Are we descending into tribalism?
The progress towards inclusiveness along racial and religious lines that seemed to be slowly happening is being tested. We are becoming more selective in our treatment and accommodation of various non- Caucasian and non-Christian groups not based on good data but largely on fear. We seem to be trending toward racial, religious, and political purity. Along with this is the loss of the political system's ability to function as a real representation and governing body of the whole. We appear to be governing along a solely partisan agenda. This has left a lot of the people feeling disgusted with our political system and feeling irrelevant in any decisions. For example, the recent health care bills included no democratic amendments or input unlike the Affordable Care Act with around 200 Republican amendments included. More people voted for the democratic presidential candidate than the President, but no attempt was made to find a middle ground. That would have taken "regular order" and courage on the part of the Republican congressional people.
Countries around the world when descending into tribalism become dysfunctional and unstable over time. Are we heading in that direction with our Republican/Democratic divisions, white/minority divisions, paranoia and fear of differences in people who don't look like, dress like, worship like, or talk like what we define as normal. This is tribalism. This President in his verbal behavior, lack of historical perspective, and expansive narcissism seems to be trying to move us on that destructive path.
On Wednesday, Aug. 16, I attended the re-dedication of the Menekaunee Harbor. It was a beautiful day, full of many impassioned speeches praising how well various agencies worked together for years to restore the Menominee River and the Menekaunee Harbor. It was noted this project took decades to complete, along with millions of dollars spent on the restoration.
After all the accolades were over, I remembered how Aquila Resources, a Canadian mining company, has plans to put an open-pit sulfide mine along the Menominee River in Stephenson, Mich. The proposed mine would be located 150 feet from the river.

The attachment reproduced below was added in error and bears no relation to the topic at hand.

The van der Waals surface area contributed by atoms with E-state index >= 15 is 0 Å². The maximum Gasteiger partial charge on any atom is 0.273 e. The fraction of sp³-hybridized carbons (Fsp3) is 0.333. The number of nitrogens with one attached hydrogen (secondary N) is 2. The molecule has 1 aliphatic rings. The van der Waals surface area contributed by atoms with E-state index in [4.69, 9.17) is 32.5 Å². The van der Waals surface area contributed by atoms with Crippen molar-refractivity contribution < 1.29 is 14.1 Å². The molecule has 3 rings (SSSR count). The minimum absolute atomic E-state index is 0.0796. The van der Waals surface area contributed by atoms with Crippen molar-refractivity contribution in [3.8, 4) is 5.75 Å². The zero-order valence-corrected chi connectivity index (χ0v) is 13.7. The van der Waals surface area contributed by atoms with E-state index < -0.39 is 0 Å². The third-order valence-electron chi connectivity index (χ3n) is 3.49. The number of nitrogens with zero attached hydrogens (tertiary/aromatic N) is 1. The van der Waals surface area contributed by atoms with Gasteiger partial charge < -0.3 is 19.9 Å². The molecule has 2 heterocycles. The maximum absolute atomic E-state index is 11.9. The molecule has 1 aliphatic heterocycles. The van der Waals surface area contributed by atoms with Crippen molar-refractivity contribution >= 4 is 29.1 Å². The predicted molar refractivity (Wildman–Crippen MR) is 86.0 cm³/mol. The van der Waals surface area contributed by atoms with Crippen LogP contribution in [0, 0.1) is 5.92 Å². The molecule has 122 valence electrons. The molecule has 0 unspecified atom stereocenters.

The following questions then popped into my mind: Why would anyone think putting an open-pit sulfide mine on the river would be a good idea after the Menominee River had just been cleaned up, taking decades to do so? What about Aquila's plans to use cyanide in their mining process? What about the ancient burial grounds of the Menominee Nation? Would they still remain intact? Would this be the last time Cabela's would sponsor a fishing tournament here?
I asked a female member of the Lower Menominee River Citizen's Advisory Committee those very same questions. Her replay? "We're remaining neutral about the Back Forty Mine." To say I was appalled by her answer is an understatement! How can this organization remain neutral about the ramifications that this mine will have on this area's water quality and the surrounding land?
I live about fifty miles south of Flint, Mich. where the citizens are still using bottled water three years after lead was discovered in their water system. After the Aquila mine is operational, do the residents of this area want to reply on water from plastic bottles for their drinking and daily usage?
I learned that Menekaunee means "village." All of us in this "village" community should be concerned about the future of our water and land. Do we really want Aquila Resources to come in and operate an open-pit sulfide mine 150 feet from the Menominee River?
Perhaps all of us should take pictures of this beautiful area and the fish caught by area fishermen now, in case this mine really comes to pass.